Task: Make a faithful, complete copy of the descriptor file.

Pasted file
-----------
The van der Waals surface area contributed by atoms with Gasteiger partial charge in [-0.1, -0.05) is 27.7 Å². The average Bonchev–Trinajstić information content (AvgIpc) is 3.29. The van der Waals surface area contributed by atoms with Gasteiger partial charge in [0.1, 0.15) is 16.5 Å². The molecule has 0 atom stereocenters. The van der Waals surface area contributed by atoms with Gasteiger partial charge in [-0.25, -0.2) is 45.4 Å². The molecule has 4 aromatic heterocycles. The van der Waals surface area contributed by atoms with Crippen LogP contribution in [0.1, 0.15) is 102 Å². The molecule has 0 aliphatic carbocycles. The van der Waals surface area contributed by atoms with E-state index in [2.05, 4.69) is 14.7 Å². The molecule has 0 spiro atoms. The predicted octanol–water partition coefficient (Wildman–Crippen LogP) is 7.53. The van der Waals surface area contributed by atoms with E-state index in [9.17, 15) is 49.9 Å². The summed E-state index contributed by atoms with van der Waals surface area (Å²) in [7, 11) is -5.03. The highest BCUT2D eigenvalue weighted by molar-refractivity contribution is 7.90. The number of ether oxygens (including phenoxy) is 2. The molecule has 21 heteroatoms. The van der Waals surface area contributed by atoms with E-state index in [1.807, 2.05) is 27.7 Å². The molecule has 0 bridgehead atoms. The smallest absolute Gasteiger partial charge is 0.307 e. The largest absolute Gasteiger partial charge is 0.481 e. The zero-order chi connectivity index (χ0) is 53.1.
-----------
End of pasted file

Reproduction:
The van der Waals surface area contributed by atoms with Gasteiger partial charge in [-0.1, -0.05) is 27.7 Å². The average Bonchev–Trinajstić information content (AvgIpc) is 3.29. The van der Waals surface area contributed by atoms with Gasteiger partial charge in [0.1, 0.15) is 16.5 Å². The molecule has 0 atom stereocenters. The van der Waals surface area contributed by atoms with Gasteiger partial charge in [-0.25, -0.2) is 45.4 Å². The molecule has 4 aromatic heterocycles. The van der Waals surface area contributed by atoms with Crippen LogP contribution in [0.1, 0.15) is 102 Å². The molecule has 0 aliphatic carbocycles. The van der Waals surface area contributed by atoms with E-state index in [2.05, 4.69) is 14.7 Å². The molecule has 0 spiro atoms. The predicted octanol–water partition coefficient (Wildman–Crippen LogP) is 7.53. The van der Waals surface area contributed by atoms with E-state index in [9.17, 15) is 49.9 Å². The summed E-state index contributed by atoms with van der Waals surface area (Å²) in [7, 11) is -5.03. The highest BCUT2D eigenvalue weighted by molar-refractivity contribution is 7.90. The number of ether oxygens (including phenoxy) is 2. The molecule has 21 heteroatoms. The van der Waals surface area contributed by atoms with E-state index in [1.807, 2.05) is 27.7 Å². The molecule has 0 bridgehead atoms. The smallest absolute Gasteiger partial charge is 0.307 e. The largest absolute Gasteiger partial charge is 0.481 e. The zero-order chi connectivity index (χ0) is 53.1.